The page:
Please forgive me.

To go to the page, simply click the link beneath the miniature:

Every Coin

Sunday, October 24th, 2010
Тιδιε xрεcмιнтε ἱ δακрεн.

Every coin have.3sg back.acc.
Every coin has a backside.

I've come up with my first Lurion proverb. It implies that every fortunate event can (but not necessarily must) be accompanied by a catch. When said to someone who is about to buy something or make some sort of deal, it is a warning that he or she must also look at the consequences and make sure it is not a scam; when someone notices that you or your deeds are not perfect, it can be used as a "that's life" apology.

Because the common people do not often use money, a more 'fitting' and of course more vulgar expression has come into existence: 
Тιδιι zωιc ἱ δακрεн. 
It literally means "Every animal has a backside," but "every animal has a behind / an arse" is obviously implied. In this context, the fortunate event is represented by a productive animal, whereas the catch is the feces and indirectly its food consumption.
However, it can also be used to state that everyone is but a human and therefore has his own flaws. It can be chanted whilst rebelling against an arrogant king; it can be exclamated when one is being punished for a mistake.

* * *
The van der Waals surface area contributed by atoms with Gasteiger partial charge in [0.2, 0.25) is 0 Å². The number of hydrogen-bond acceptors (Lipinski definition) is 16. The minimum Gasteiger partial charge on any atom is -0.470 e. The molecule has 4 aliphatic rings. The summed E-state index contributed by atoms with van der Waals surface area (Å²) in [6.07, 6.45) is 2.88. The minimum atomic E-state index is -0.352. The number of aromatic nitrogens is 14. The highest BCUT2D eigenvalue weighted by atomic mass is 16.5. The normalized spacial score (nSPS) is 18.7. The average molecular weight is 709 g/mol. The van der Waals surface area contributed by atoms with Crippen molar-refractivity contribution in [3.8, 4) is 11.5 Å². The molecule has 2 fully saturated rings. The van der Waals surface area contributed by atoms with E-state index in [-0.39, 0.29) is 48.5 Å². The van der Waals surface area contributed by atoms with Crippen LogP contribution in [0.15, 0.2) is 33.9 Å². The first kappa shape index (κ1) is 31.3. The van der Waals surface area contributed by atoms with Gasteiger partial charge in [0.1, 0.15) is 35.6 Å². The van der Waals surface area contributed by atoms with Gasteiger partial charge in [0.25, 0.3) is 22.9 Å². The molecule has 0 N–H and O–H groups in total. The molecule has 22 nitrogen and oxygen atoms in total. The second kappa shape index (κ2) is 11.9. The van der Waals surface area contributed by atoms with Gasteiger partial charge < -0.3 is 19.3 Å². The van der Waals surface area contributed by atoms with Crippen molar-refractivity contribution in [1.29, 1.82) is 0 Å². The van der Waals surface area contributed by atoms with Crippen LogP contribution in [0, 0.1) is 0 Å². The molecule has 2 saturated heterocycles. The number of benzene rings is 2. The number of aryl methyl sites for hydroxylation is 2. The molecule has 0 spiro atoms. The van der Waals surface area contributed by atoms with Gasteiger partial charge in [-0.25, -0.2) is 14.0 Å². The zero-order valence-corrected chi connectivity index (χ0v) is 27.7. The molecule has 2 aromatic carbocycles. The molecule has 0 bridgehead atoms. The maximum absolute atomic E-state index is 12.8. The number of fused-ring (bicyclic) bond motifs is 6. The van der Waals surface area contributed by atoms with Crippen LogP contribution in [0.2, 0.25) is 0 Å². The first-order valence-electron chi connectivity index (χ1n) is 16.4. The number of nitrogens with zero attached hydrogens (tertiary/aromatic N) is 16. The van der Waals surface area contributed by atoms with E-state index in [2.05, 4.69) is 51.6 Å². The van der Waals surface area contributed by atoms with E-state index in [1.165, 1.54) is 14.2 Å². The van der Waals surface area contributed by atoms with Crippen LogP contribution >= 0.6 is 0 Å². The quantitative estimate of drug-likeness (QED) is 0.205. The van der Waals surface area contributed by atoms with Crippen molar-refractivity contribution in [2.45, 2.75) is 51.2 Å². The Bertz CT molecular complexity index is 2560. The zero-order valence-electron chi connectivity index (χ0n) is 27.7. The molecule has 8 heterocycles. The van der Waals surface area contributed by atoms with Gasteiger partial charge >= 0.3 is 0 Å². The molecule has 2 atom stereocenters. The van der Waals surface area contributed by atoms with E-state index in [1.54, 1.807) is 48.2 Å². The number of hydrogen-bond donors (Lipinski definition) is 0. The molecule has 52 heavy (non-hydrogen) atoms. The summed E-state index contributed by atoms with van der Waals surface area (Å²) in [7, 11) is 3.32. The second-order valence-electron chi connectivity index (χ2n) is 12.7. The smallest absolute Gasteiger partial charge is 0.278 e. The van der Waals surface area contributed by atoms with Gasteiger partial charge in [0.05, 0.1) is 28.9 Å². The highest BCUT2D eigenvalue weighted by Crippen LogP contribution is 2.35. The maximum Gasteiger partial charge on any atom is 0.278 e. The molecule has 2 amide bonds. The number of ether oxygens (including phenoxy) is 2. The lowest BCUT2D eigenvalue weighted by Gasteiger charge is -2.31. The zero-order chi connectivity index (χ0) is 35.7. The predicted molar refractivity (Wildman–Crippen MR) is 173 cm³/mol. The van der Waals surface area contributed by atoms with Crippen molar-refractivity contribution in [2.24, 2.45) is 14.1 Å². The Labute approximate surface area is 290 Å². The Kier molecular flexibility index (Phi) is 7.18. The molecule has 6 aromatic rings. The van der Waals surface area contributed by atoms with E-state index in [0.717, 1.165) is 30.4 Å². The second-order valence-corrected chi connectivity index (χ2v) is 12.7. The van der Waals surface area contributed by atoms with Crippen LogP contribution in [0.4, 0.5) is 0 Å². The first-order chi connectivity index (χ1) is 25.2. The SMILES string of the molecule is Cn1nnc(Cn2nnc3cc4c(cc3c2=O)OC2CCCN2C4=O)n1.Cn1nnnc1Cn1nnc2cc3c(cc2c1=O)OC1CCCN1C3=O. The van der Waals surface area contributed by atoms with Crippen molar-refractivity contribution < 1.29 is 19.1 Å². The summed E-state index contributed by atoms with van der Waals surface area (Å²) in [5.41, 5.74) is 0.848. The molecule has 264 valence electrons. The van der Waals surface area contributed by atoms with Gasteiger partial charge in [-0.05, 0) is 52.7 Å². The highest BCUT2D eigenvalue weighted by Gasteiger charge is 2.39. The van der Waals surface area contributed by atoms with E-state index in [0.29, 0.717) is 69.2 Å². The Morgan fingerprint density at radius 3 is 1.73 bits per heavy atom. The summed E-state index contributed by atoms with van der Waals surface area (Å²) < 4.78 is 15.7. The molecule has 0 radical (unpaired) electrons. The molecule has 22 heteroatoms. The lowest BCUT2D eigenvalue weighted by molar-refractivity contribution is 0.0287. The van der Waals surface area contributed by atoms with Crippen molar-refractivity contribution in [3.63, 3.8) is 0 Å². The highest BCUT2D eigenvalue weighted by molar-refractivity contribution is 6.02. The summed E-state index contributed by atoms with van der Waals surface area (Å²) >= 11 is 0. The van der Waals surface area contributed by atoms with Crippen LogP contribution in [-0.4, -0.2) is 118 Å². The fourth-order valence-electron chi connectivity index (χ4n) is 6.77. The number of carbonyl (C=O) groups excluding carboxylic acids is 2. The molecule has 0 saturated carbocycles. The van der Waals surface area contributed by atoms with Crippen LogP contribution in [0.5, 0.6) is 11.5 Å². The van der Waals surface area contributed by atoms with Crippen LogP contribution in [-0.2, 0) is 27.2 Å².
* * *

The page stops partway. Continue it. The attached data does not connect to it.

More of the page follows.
Every Coin

Sunday, October 24th, 2010
Тιδιε xрεcмιнтε ἱ δακрεн.

Every coin have.3sg back.acc.
Every coin has a backside.

I've come up with my first Lurion proverb. It implies that every fortunate event can (but not necessarily must) be accompanied by a catch. When said to someone who is about to buy something or make some sort of deal, it is a warning that he or she must also look at the consequences and make sure it is not a scam; when someone notices that you or your deeds are not perfect, it can be used as a "that's life" apology.

Because the common people do not often use money, a more 'fitting' and of course more vulgar expression has come into existence: 
Тιδιι zωιc ἱ δακрεн. 
It literally means "Every animal has a backside," but "every animal has a behind / an arse" is obviously implied. In this context, the fortunate event is represented by a productive animal, whereas the catch is the feces and indirectly its food consumption.
However, it can also be used to state that everyone is but a human and therefore has his own flaws. It can be chanted whilst rebelling against an arrogant king; it can be exclamated when one is being punished for a mistake.